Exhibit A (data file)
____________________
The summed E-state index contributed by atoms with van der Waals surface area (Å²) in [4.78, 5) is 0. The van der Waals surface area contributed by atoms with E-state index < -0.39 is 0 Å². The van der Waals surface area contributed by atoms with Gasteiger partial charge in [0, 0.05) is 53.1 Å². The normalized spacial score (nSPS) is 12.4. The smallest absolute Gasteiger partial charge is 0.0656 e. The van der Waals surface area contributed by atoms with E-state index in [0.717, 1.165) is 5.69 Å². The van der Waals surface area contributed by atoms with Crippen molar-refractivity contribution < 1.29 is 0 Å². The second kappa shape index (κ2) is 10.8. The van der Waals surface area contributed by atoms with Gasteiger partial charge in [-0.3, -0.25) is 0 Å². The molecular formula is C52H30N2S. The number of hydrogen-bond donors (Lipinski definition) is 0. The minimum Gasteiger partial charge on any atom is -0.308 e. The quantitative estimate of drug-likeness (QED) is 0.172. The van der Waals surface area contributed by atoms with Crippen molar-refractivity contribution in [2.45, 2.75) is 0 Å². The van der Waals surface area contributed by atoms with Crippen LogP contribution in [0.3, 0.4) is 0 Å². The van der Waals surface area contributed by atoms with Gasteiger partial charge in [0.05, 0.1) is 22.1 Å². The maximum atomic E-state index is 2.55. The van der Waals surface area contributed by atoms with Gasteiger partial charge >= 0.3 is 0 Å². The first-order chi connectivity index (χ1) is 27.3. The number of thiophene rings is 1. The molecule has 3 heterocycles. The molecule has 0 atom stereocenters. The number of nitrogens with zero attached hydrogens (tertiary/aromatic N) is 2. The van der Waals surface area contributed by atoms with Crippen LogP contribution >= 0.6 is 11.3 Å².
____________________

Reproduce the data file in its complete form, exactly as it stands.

The summed E-state index contributed by atoms with van der Waals surface area (Å²) in [4.78, 5) is 0. The van der Waals surface area contributed by atoms with E-state index < -0.39 is 0 Å². The van der Waals surface area contributed by atoms with Gasteiger partial charge in [0, 0.05) is 53.1 Å². The normalized spacial score (nSPS) is 12.4. The smallest absolute Gasteiger partial charge is 0.0656 e. The van der Waals surface area contributed by atoms with E-state index in [0.717, 1.165) is 5.69 Å². The van der Waals surface area contributed by atoms with Crippen molar-refractivity contribution < 1.29 is 0 Å². The second kappa shape index (κ2) is 10.8. The van der Waals surface area contributed by atoms with Gasteiger partial charge in [-0.3, -0.25) is 0 Å². The molecular formula is C52H30N2S. The number of hydrogen-bond donors (Lipinski definition) is 0. The minimum Gasteiger partial charge on any atom is -0.308 e. The quantitative estimate of drug-likeness (QED) is 0.172. The van der Waals surface area contributed by atoms with Crippen molar-refractivity contribution in [2.45, 2.75) is 0 Å². The van der Waals surface area contributed by atoms with Crippen LogP contribution in [0.3, 0.4) is 0 Å². The van der Waals surface area contributed by atoms with Gasteiger partial charge in [0.05, 0.1) is 22.1 Å². The maximum atomic E-state index is 2.55. The van der Waals surface area contributed by atoms with Gasteiger partial charge >= 0.3 is 0 Å². The first-order chi connectivity index (χ1) is 27.3. The number of thiophene rings is 1. The molecule has 3 heterocycles. The molecule has 0 atom stereocenters. The number of nitrogens with zero attached hydrogens (tertiary/aromatic N) is 2. The van der Waals surface area contributed by atoms with Crippen LogP contribution >= 0.6 is 11.3 Å².